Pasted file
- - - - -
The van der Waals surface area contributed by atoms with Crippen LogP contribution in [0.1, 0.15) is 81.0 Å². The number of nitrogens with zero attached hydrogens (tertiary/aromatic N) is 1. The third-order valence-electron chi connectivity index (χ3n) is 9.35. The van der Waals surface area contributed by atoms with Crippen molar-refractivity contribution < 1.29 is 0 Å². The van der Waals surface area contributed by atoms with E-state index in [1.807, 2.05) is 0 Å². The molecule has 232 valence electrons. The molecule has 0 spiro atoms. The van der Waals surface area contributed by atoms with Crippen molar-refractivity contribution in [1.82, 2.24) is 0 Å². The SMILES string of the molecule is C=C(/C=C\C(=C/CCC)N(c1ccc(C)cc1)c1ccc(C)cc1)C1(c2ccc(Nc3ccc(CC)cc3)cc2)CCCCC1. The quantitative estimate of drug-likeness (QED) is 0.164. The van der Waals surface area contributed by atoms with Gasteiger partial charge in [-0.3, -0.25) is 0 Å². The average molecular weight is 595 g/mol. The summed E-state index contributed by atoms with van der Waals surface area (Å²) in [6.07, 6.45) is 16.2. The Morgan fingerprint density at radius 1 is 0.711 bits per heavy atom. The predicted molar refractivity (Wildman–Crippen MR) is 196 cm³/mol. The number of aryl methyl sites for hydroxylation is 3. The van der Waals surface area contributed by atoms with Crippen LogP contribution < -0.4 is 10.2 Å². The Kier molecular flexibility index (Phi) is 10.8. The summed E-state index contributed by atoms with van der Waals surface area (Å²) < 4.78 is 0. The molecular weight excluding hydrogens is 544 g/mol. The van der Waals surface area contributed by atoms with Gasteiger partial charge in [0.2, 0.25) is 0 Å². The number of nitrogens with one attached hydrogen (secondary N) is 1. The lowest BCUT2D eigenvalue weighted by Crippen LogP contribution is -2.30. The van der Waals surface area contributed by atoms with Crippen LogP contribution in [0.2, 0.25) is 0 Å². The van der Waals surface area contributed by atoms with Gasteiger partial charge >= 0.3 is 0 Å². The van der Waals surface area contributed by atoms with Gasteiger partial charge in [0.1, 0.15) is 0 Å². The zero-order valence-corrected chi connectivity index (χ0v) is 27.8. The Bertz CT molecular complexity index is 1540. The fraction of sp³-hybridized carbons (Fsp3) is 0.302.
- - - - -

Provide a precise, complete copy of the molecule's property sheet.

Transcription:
The van der Waals surface area contributed by atoms with Crippen LogP contribution in [0.1, 0.15) is 81.0 Å². The number of nitrogens with zero attached hydrogens (tertiary/aromatic N) is 1. The third-order valence-electron chi connectivity index (χ3n) is 9.35. The van der Waals surface area contributed by atoms with Crippen molar-refractivity contribution < 1.29 is 0 Å². The van der Waals surface area contributed by atoms with E-state index in [1.807, 2.05) is 0 Å². The molecule has 232 valence electrons. The molecule has 0 spiro atoms. The van der Waals surface area contributed by atoms with Crippen molar-refractivity contribution in [1.82, 2.24) is 0 Å². The SMILES string of the molecule is C=C(/C=C\C(=C/CCC)N(c1ccc(C)cc1)c1ccc(C)cc1)C1(c2ccc(Nc3ccc(CC)cc3)cc2)CCCCC1. The quantitative estimate of drug-likeness (QED) is 0.164. The van der Waals surface area contributed by atoms with Gasteiger partial charge in [-0.3, -0.25) is 0 Å². The average molecular weight is 595 g/mol. The summed E-state index contributed by atoms with van der Waals surface area (Å²) in [6.07, 6.45) is 16.2. The Morgan fingerprint density at radius 1 is 0.711 bits per heavy atom. The predicted molar refractivity (Wildman–Crippen MR) is 196 cm³/mol. The number of aryl methyl sites for hydroxylation is 3. The van der Waals surface area contributed by atoms with Crippen LogP contribution < -0.4 is 10.2 Å². The Kier molecular flexibility index (Phi) is 10.8. The summed E-state index contributed by atoms with van der Waals surface area (Å²) < 4.78 is 0. The molecular weight excluding hydrogens is 544 g/mol. The van der Waals surface area contributed by atoms with Gasteiger partial charge in [0.2, 0.25) is 0 Å². The number of nitrogens with one attached hydrogen (secondary N) is 1. The lowest BCUT2D eigenvalue weighted by Crippen LogP contribution is -2.30. The van der Waals surface area contributed by atoms with Crippen LogP contribution in [0.2, 0.25) is 0 Å². The van der Waals surface area contributed by atoms with Gasteiger partial charge >= 0.3 is 0 Å². The van der Waals surface area contributed by atoms with Gasteiger partial charge in [0.1, 0.15) is 0 Å². The zero-order valence-corrected chi connectivity index (χ0v) is 27.8. The Bertz CT molecular complexity index is 1540. The fraction of sp³-hybridized carbons (Fsp3) is 0.302.